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How the New Tax Law Could Impact Material Handling

 
new tax law's impact on material handling The Tax Cuts and Jobs Act of 2017 that President Trump signed into law this past December was the most comprehensive overhaul of the US tax code in over 30 years.  The law contains significant changes to both individual and corporate tax rates.  There is little doubt the law will impact all Americans in some manner or another, but what impact will the tax law have on the material handling industry?

Corporate Tax Rate

Prior to the new law taking effect, the United States had the highest corporate tax rate of all advanced economies topping out around 35%.  The new law lowers this rate to a flat 21% for all corporations.  This is a significant reduction, and one can only hypothesize that it will help U.S. corporations by allowing them to better compete on the world stage.  The change also aims to encourage companies to manufacturer their goods in the U.S. which should be music to the ears of those of us in the material handling industry.
OECD Corporate Tax Rates

Pass-Through Company Tax Rates

For companies not setup as corporations, but rather as partnerships, LLCs, S Corporations or Sole Proprietorships, the new law also provides relief.  The main difference between corporations and pass-through companies is that the owners of pass-through companies pay taxes from business income and expenses on their personal tax returns.  This is particularly impactful for those in the material handling industry because many third-party logistics (3PL) companies are structured in this manner.  In an effort to reduce the burden, the new law significantly reduces most individual income tax rates.  In addition, the law also contains a 20% deduction on “qualified business income”.  One estimate indicates that pass-through companies can expect a decrease from an effective income tax rate of 40% down to around 30%.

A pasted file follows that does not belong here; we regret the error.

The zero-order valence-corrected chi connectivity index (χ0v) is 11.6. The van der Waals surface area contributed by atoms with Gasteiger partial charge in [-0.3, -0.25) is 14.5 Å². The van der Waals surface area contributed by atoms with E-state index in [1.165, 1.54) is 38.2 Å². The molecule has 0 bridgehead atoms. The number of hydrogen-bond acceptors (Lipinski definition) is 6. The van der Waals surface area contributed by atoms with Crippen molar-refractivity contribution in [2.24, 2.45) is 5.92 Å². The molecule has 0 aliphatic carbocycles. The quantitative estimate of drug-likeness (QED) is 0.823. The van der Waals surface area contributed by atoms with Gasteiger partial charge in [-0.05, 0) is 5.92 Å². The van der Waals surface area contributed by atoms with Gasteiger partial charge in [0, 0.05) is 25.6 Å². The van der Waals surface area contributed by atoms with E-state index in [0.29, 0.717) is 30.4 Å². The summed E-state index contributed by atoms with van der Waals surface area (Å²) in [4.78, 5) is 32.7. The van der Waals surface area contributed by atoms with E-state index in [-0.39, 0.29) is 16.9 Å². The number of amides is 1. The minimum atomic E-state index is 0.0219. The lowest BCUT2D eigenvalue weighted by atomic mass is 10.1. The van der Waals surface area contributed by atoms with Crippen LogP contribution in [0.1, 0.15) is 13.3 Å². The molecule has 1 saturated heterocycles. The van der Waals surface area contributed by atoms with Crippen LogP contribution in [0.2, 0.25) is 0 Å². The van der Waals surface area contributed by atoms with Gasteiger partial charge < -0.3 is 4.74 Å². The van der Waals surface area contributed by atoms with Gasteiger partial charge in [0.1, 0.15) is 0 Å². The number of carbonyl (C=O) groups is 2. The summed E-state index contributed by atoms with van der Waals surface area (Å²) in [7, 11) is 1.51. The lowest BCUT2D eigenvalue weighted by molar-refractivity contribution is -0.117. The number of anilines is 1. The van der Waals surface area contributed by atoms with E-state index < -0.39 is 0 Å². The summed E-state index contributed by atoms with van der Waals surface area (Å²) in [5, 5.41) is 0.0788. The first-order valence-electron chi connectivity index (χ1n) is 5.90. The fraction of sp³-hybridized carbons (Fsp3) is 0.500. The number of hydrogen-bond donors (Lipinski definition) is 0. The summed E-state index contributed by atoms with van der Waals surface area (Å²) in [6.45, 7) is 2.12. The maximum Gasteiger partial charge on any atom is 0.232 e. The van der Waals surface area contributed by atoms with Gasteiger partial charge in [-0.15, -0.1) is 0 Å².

Equipment Investments

The new law also contains a provision which allows companies to fully deduct the cost of equipment purchases within the first year the equipment is placed into service.  A simple, high level example of how a company potentially could benefit from this new, 100% expensing, provision is as follows: A food manufacturing company purchases a new oven for $1,000.  After the new oven is put into service, the company can deduct 100% of the cost of the oven from their taxes.  Assuming their tax rate is 21%, this would result in an additional tax savings to the company of $210.

2017 Investments

The new law contains a provision which allows companies to claim the new, 100% expensing deduct for equipment which the company placed into service after September 27th 2017.  This is one of only a few items that applies to 2017 purchases, and companies should evaluate equipment that was placed into service in the fourth quarter of 2017.  The potential tax savings from these deductions could allow for additional investments in 2018.

Tax Credit to Companies for Family Leave or Sick Leave